At 8:30pm local time on Saturday, March 28, people in cities around the world – across 172 countries – turned off their lights and screens for one hour. This was for Earth Hour, meant to show support for tougher action to confront climate change. In Ottawa, lights were off at the Parliament Building, though I admit that I did not remember the event until Sunday morning, and spent my Saturday night watching the Senators lose to the Maple Leafs (wish I had turned off my TV). Unfortunately, local officials indicate that, as the novelty of Earth Hour – started in 2007 – has begun to wear off, the event’s impact has diminished. In response, efforts have been undertaken to shift the event’s focus to promoting a general conversation about energy conservation. In support of this, and as penitence for forgetting Earth Hour, I decided to write a piece about the growing global health consequences of pollution, perhaps the most obvious and problematic result of our fossil-fuel-dependent lifestyles.
Few will have heard that it is coming up. With Breast Cancer Awareness month just behind us, and “Movember” in full swing (also Lung Cancer Awareness and Diabetes month, for those keeping track), most people are unaware that November 17-23 is Antibiotic Awareness Week. The campaign, launched by the Public Health Agency of Canada, centers on the growing concern surrounding antibiotic resistance, both in Canada and globally. And, while it does not involve fun-runs, mustaches, or ice buckets, this is also a cause that deserves our attention.
Poverty in Canada
Compared to other affluent countries, Canada has low rates of public spending and high child poverty rates, and has received several UN reprimands for failing to improve child and family poverty1,2. Though estimates vary, poverty affects approximately three million Canadians, 20% (or 600,000) of whom are children3. It is believed that around 15% of children, almost one in six, live below poverty thresholds4,5. Meanwhile, child poverty rates in Ontario lie around 14%, suggesting that almost 19,000 children are born into low-income families every year6,7. Perhaps most disappointingly, this is not a new, or unrecognized problem. In 1989, recognizing the high child poverty rates in Canada, the Canadian House of Commons voted unanimously to eliminate child poverty by 20008; this was followed shortly after by Canada’s ratification of the UN Convention on the Rights of the Child in 1991. However, almost 25 years after this original motion was passed, some argue that the situation has deteriorated rather than improved9.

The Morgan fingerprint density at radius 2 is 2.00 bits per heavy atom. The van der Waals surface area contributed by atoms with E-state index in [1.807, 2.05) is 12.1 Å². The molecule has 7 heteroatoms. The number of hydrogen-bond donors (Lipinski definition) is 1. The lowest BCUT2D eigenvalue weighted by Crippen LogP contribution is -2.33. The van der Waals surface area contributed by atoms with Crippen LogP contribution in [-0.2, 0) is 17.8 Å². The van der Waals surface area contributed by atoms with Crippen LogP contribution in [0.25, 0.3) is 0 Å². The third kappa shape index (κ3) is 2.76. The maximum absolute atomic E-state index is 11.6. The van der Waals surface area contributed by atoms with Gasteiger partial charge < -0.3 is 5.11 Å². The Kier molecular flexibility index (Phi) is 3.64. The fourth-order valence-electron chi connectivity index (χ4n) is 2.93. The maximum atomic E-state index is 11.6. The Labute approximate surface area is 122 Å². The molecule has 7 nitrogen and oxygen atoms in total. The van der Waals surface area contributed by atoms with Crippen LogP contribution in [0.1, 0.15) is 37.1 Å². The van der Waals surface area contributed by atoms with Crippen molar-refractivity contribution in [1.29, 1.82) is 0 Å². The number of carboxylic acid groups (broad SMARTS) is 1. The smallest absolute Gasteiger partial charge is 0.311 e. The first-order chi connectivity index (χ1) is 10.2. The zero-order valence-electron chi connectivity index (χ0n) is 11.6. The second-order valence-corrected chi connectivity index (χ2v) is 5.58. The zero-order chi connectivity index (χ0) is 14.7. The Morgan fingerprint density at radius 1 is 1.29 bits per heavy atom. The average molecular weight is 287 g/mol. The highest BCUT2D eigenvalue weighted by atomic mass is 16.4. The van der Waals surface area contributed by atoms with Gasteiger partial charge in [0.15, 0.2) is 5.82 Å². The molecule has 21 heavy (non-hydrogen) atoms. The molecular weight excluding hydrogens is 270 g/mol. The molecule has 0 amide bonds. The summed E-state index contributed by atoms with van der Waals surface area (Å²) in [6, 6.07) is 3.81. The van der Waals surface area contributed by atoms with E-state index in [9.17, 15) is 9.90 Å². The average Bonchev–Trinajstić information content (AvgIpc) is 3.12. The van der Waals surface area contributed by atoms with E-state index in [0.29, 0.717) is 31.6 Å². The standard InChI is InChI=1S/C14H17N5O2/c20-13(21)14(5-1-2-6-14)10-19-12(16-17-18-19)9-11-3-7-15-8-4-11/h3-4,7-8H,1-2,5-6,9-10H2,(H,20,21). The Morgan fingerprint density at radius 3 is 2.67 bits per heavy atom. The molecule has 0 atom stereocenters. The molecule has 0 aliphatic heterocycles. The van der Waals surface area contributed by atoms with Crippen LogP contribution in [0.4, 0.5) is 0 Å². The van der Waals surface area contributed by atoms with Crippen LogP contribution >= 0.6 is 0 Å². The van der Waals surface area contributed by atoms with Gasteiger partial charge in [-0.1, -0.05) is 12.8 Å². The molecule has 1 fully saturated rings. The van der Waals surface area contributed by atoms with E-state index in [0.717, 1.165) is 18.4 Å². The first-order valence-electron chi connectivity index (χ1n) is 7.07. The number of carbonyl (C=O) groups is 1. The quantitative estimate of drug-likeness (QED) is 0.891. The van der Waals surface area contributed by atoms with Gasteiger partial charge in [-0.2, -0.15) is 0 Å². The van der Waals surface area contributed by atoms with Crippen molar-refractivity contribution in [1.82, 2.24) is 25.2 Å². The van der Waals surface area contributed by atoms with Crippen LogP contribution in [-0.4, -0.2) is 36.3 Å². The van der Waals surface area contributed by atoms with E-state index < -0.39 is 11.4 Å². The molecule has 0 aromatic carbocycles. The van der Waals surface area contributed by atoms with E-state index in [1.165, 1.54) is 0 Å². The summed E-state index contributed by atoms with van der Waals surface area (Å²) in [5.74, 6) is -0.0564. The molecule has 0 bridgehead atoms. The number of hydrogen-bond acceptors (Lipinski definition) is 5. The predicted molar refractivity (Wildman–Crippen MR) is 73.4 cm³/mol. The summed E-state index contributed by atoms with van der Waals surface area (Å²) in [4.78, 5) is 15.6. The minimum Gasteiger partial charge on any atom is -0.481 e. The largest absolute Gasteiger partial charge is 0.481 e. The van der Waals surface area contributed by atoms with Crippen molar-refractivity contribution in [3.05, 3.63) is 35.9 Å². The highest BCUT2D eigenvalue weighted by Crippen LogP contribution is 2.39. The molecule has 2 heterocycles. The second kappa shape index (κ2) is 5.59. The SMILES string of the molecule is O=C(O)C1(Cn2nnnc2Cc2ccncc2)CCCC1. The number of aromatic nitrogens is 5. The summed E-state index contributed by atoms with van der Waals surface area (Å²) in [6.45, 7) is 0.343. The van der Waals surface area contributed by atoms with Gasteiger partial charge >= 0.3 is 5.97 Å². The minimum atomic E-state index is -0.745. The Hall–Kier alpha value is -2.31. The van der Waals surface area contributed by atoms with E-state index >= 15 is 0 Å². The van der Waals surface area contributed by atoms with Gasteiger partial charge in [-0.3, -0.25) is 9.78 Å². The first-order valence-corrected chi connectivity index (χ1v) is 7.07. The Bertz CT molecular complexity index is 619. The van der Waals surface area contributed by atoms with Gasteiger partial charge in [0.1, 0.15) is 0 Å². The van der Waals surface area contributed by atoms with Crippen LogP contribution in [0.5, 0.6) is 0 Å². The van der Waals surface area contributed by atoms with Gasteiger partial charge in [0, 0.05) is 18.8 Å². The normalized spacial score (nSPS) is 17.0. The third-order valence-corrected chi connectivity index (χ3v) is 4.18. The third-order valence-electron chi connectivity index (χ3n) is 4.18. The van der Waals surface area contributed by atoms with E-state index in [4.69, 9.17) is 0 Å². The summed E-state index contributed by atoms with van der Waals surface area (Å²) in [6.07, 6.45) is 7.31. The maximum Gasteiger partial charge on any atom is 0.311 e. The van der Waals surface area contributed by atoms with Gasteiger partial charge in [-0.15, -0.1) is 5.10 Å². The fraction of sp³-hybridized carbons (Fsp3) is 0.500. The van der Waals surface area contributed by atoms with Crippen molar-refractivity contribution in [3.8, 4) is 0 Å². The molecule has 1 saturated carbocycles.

As health officials struggle to contain an outbreak of Ebola hemorrhagic fever that originated in Guinea, and has already spread to Liberia and Sierra Leone, renewed concern and anxiety has arisen regarding emerging infectious diseases. Caused by a virus genus in the family filoviridae, Ebola is a vector-borne disease with several species of fruit bats as the suspected (though unconfirmed and not necessarily only) hosts. Initial infection is believed to occur from bites, scratches, and even consumption of infected bats. Illness can result in high fever, diarrhea, vomiting, and internal and external bleeding (CDC, 2009). The virus spreads via exchange of bodily fluids and has a case fatality rate ranging from 25-90%. In this particular outbreak, Ebola currently has an estimated fatality rate of 62.5%.